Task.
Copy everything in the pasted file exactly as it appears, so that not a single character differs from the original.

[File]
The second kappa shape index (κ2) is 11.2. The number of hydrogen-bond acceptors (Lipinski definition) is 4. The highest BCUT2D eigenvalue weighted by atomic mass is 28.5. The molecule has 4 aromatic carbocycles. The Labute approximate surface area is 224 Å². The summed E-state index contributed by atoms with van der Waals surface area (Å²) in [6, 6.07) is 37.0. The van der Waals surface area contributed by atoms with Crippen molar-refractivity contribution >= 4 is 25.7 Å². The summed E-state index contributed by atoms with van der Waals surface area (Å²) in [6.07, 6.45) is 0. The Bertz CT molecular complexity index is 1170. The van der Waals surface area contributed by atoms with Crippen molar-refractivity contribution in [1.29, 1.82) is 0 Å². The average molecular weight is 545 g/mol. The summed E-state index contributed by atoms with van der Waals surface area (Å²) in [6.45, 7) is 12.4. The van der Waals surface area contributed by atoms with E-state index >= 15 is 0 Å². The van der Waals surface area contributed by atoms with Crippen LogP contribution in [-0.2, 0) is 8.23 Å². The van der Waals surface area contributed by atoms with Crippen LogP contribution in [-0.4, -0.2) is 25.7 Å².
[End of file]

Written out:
The second kappa shape index (κ2) is 11.2. The number of hydrogen-bond acceptors (Lipinski definition) is 4. The highest BCUT2D eigenvalue weighted by atomic mass is 28.5. The molecule has 4 aromatic carbocycles. The Labute approximate surface area is 224 Å². The summed E-state index contributed by atoms with van der Waals surface area (Å²) in [6, 6.07) is 37.0. The van der Waals surface area contributed by atoms with Crippen molar-refractivity contribution >= 4 is 25.7 Å². The summed E-state index contributed by atoms with van der Waals surface area (Å²) in [6.07, 6.45) is 0. The Bertz CT molecular complexity index is 1170. The van der Waals surface area contributed by atoms with Crippen molar-refractivity contribution in [1.29, 1.82) is 0 Å². The average molecular weight is 545 g/mol. The summed E-state index contributed by atoms with van der Waals surface area (Å²) in [6.45, 7) is 12.4. The van der Waals surface area contributed by atoms with E-state index >= 15 is 0 Å². The van der Waals surface area contributed by atoms with Crippen LogP contribution in [-0.2, 0) is 8.23 Å². The van der Waals surface area contributed by atoms with Crippen LogP contribution in [-0.4, -0.2) is 25.7 Å².